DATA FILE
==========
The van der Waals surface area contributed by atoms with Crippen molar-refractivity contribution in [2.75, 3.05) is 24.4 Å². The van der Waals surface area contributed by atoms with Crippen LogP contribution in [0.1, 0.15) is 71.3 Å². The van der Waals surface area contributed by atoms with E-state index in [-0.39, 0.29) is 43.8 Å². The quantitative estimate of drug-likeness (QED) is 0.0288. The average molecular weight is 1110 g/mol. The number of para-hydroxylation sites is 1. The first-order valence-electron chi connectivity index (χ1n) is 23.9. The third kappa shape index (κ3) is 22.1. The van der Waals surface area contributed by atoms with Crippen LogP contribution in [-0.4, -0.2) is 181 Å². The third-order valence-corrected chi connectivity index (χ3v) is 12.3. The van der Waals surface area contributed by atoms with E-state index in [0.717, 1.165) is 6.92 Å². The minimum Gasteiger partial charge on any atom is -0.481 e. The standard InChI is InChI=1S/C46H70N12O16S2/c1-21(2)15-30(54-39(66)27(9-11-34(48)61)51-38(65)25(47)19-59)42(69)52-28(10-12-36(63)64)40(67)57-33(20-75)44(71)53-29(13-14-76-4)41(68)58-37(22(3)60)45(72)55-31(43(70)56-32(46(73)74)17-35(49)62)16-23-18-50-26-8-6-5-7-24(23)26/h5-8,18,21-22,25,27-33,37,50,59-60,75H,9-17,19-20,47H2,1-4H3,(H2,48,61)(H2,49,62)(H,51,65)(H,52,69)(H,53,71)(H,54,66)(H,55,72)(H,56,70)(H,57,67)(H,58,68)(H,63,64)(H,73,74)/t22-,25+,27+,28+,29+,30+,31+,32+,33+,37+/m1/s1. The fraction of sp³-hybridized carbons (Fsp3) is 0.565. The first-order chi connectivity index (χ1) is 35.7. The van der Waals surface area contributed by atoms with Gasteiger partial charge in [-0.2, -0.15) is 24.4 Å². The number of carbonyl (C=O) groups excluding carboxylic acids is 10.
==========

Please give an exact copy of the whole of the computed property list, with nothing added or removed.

The van der Waals surface area contributed by atoms with Crippen molar-refractivity contribution in [2.75, 3.05) is 24.4 Å². The van der Waals surface area contributed by atoms with Crippen LogP contribution in [0.1, 0.15) is 71.3 Å². The van der Waals surface area contributed by atoms with E-state index in [-0.39, 0.29) is 43.8 Å². The quantitative estimate of drug-likeness (QED) is 0.0288. The average molecular weight is 1110 g/mol. The number of para-hydroxylation sites is 1. The first-order valence-electron chi connectivity index (χ1n) is 23.9. The third kappa shape index (κ3) is 22.1. The van der Waals surface area contributed by atoms with Crippen LogP contribution in [-0.4, -0.2) is 181 Å². The third-order valence-corrected chi connectivity index (χ3v) is 12.3. The van der Waals surface area contributed by atoms with E-state index in [0.717, 1.165) is 6.92 Å². The minimum Gasteiger partial charge on any atom is -0.481 e. The standard InChI is InChI=1S/C46H70N12O16S2/c1-21(2)15-30(54-39(66)27(9-11-34(48)61)51-38(65)25(47)19-59)42(69)52-28(10-12-36(63)64)40(67)57-33(20-75)44(71)53-29(13-14-76-4)41(68)58-37(22(3)60)45(72)55-31(43(70)56-32(46(73)74)17-35(49)62)16-23-18-50-26-8-6-5-7-24(23)26/h5-8,18,21-22,25,27-33,37,50,59-60,75H,9-17,19-20,47H2,1-4H3,(H2,48,61)(H2,49,62)(H,51,65)(H,52,69)(H,53,71)(H,54,66)(H,55,72)(H,56,70)(H,57,67)(H,58,68)(H,63,64)(H,73,74)/t22-,25+,27+,28+,29+,30+,31+,32+,33+,37+/m1/s1. The fraction of sp³-hybridized carbons (Fsp3) is 0.565. The first-order chi connectivity index (χ1) is 35.7. The van der Waals surface area contributed by atoms with Gasteiger partial charge in [-0.2, -0.15) is 24.4 Å². The number of carbonyl (C=O) groups excluding carboxylic acids is 10.